The Other Foot

by

Ray Bradbury

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The Rope Symbol Analysis

The Rope Symbol Icon

The rope that Willie Johnson ties into a noose in preparation for the white man’s arrival symbolizes Willie’s vengeful desire for authority and control over the white man. Tied as a noose, the rope is a racially-charged symbol that points to a long, dark history of racism in America. Willie’s own father was hung by racist white men in the American South, so by greeting this white visitor with a rope—noose already tied—Willie makes his vengeful intentions clear. Prior to the white man’s arrival, Willie visits every house in town and tells the residents to bring guns and rope so that the visitor will have a proper “welcoming committee.” In this way, the rope is an assertion of authority and power meant to immediately show the white man that he is unwanted on Mars and will be subjected to the same inhumane treatment that the Martians received on Earth. In a show of power and aggression, Willie holds a noose for the entirety of the white man’s speech. Because Willie is the unofficial leader of the gathered mob, everyone watches him during and after the speech to gauge his reaction. Upon this realization of the suffering endured by Earth people during their atomic war, he drops the rope from his hands, signaling to the crowd that they must not attack the white man and spurring others to rush to remove all of their newly-installed artifacts of segregation. For Willie, dropping the rope represents letting go of his bitter longing for revenge and allows a new era of peace and acceptance to unfold.

The Rope Quotes in The Other Foot

The The Other Foot quotes below all refer to the symbol of The Rope. For each quote, you can also see the other characters and themes related to it (each theme is indicated by its own dot and icon, like this one:
Revenge and Empathy Theme Icon
). Note: all page numbers and citation info for the quotes below refer to the Simon & Schuster edition of The Other Foot published in 2012.
The Other Foot Quotes

“You ain’t going to lynch him?”

“Lynch him?” Everyone laughed. Mr. Brown slapped his knee. “Why, bless you, child, no! We’re going to shake his hand. Ain’t we, everyone?”

Related Characters: Hattie Johnson (speaker), Mr. Brown (speaker), The White Man
Related Symbols: The Rope
Page Number: 42
Explanation and Analysis:
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The Rope Symbol Timeline in The Other Foot

The timeline below shows where the symbol The Rope appears in The Other Foot. The colored dots and icons indicate which themes are associated with that appearance.
The Other Foot
Revenge and Empathy Theme Icon
Humility and Forgiveness Theme Icon
The Individual vs. The Group Theme Icon
...it.” Pulling up to their house, Willie commands her to find his guns and some rope so that they can “do this right.” Hattie doesn’t move. Crying, “Oh, Willie,” she sits... (full context)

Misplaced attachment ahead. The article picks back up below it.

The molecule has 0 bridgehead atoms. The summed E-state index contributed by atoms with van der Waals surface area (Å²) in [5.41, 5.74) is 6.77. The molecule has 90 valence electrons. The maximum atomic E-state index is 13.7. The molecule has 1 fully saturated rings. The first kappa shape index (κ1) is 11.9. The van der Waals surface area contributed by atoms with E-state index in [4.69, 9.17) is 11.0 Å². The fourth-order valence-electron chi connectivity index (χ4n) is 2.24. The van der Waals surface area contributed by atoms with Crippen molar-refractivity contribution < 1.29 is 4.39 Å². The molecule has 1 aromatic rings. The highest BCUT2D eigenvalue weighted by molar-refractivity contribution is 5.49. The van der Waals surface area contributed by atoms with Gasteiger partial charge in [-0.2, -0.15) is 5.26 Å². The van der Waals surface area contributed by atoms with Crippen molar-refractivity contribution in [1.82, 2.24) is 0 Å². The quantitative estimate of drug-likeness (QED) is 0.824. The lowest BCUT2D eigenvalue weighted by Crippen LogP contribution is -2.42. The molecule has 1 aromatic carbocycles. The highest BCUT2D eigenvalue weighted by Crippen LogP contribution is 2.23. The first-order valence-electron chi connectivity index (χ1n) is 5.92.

Revenge and Empathy Theme Icon
The Inhumanity of Racism Theme Icon
...white man. Before getting back into the car, Willie fetches paint, a stencil, and a rope, which he quickly ties into a noose. (full context)
Revenge and Empathy Theme Icon
The Inhumanity of Racism Theme Icon
The Individual vs. The Group Theme Icon
...says that he went to every house and told people to bring guns, paint, and rope, and to “be ready.” Gleefully, he says, “And here we all are, the welcoming committee,... (full context)
The Inhumanity of Racism Theme Icon
...cars, Hattie feels anxiety and fear churning through her. People from other cars tote their ropes and guns, yelling, “Hey, Willie, look!” When the car comes to a halt in a... (full context)
The Individual vs. The Group Theme Icon
Holding the rope tied into a noose, Willie addresses the crowd and asks if they’re ready. Half of... (full context)
Revenge and Empathy Theme Icon
The Inhumanity of Racism Theme Icon
...motionless. Looking into the crowd, the white man “did not see the guns and the ropes.” (full context)
Revenge and Empathy Theme Icon
The Inhumanity of Racism Theme Icon
Willie tenses and his fingers tighten around his rope. The old man repeats, “We’ve been fools.” He says that none of the cities can... (full context)
The Inhumanity of Racism Theme Icon
The Individual vs. The Group Theme Icon
...a pressure of a distant storm.” Many people watch Willie, who is still holding the rope. Hattie holds her husband’s arm and waits. She wants to extract the hate from everyone... (full context)
Revenge and Empathy Theme Icon
The Inhumanity of Racism Theme Icon
Humility and Forgiveness Theme Icon
With the rope still in his hands, Willie thinks about the Earth that he knew, “the green Earth... (full context)
Revenge and Empathy Theme Icon
The Inhumanity of Racism Theme Icon
Humility and Forgiveness Theme Icon
The Individual vs. The Group Theme Icon
Willie loosens his fingers, and the rope drops to the ground. He tells the white man that Earth people won’t have to... (full context)